Collaboration grew 10% by strength across the entire portfolio and deferred revenue grew 16%. WebEx continued its double digit growth with solid performance in Telepresence and Unified Communications driven by our new offerings in those areas. Data center grew 1% with the slower growth largely driven by continued macro challenges impacting customer spend. We expect that our HyperFlex offering will further expand our growth opportunities in the data center.

Wireless grew 1% led by strong double digit growth in our cloud based Meraki platform partially offset by declines in our controller and access point businesses. Security grew 17% along with continued strong deferred revenue growth of 31%. We had great performance in our advanced threat security and web security solution which grew over a 100% and 50% respectively.

SP Video grew 18% with ongoing strength in China. Services revenue grew a very solid 11% which includes the $200 million for the extra week I mentioned. Normalized for the extra week the growth was 4%. We again saw very good progress against our goals of driving more recurring revenue. Deferred revenue had solid growth of 8% with product deferred revenue of 9% and service of 7%.

The portion of our product deferred revenue relating to our recurring software and subscription business grew 36%. From an orders perspective, product order grew 3% with a book-to-bill comfortably above 1. Looking at our geographies which is the primary we run our business, Americas grew 4%, EMEA was up 2% and APJC grew 1%.

Total emerging markets grew 4% with the BRICs plus Mexico showing strength at up 4%, with China up 22% and India up 18%. Brazil and Russia continue to be challenging now combine representing less than 2% of our total product booking. In terms of customer segment enterprise declined 2% and commercial grew 8%. Public sector grew 6% and service provider was 4% flat. Similar to Q2 we are seeing pressure in the enterprise segment driven by the macro uncertainty.

We drove strong profitability this quarter especially with gross margins. From a non-GAAP perspective, gross margins was 65.2% with product gross margins of 64.5% and service gross margin of 67.1%. Operating expenses were 35.2% of revenue and operating margin was 30%. The total impact of the extra week on our non-GAAP cost of sales and operating expenses was $150 million.

We are being very disciplined in this tough macro and pricing environment focused on making the right investments while driving operational efficiencies and productivity. From a bottom line perspective we delivered non-GAAP EPS of $0.57 up 6% while GAAP EPS was $0.46. Q3 non-GAAP income was $2.9 billion up 4% while GAAP net income was $2.3 billion.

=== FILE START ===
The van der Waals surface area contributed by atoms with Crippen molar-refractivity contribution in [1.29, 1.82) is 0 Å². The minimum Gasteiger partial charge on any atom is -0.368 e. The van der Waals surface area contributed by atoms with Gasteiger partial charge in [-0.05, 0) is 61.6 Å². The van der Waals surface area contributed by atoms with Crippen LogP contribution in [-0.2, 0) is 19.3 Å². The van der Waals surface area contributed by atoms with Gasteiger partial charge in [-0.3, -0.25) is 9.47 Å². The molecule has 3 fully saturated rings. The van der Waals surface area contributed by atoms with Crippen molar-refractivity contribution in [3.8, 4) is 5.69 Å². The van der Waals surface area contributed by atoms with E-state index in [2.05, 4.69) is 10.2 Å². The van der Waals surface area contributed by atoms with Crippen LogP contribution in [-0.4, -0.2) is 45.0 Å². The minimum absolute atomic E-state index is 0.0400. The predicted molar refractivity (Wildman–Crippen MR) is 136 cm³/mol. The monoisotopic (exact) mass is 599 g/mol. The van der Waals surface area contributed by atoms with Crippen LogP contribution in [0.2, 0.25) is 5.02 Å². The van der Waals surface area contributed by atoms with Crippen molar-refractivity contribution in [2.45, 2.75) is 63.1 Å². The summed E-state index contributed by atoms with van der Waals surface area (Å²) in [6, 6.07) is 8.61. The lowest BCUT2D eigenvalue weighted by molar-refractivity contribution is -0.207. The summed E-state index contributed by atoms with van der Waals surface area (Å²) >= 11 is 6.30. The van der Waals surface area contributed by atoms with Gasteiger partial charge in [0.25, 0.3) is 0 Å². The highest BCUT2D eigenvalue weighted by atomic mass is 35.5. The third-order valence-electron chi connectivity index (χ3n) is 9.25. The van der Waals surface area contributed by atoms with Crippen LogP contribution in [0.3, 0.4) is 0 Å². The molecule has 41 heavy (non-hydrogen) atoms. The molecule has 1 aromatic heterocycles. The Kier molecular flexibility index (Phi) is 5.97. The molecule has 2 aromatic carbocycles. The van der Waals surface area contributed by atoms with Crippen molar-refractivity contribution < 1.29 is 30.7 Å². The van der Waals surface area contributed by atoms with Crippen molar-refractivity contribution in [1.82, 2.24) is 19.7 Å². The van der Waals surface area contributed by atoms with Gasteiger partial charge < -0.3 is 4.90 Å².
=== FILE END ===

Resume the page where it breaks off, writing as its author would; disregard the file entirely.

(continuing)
We have been very active from and M&A perspective closing five acquisition in Q3. Jasper Technologies making Cisco the largest cloud based IOT service platform helping enterprises and service providers launch, manage and monetize IOT services on a global scale. Acano which provides on premise and cloud based video infrastructure and collaboration software.

Synata which enables us to deliver search capabilities for collaboration cloud applications, Leaba a fabless semiconductor company and CliQr which defines an application defined cloud orchestration platform which is expected to help Cisco customers simplify and accelerate their private, public and hybrid cloud deployment.

These acquisitions are clearly focused on our key growth areas including IOT, software cloud and collaboration as well as continuing to strengthen our core. We have also seen solid momentum with our Ericsson partnership closing 17 deals this quarter. Moving on to shareholder value, in Q3 we delivered operating cash flow of $3.1 billion. Total cash, cash equivalent and investment at the end of Q3 were $63.5 billion with $6.3 billion available in the US.

We returned $2 billion to shareholders during the quarter that included $649 million of share repurchases and $1.3 billion for our quarterly dividend which we increased by 24% in Q3. Overall Q3 was a very solid quarter and a difficult macro environment. We focused on strong operational executions resulting in top line growth, stronger gross margins and continued operating leverage consistent with our expectations.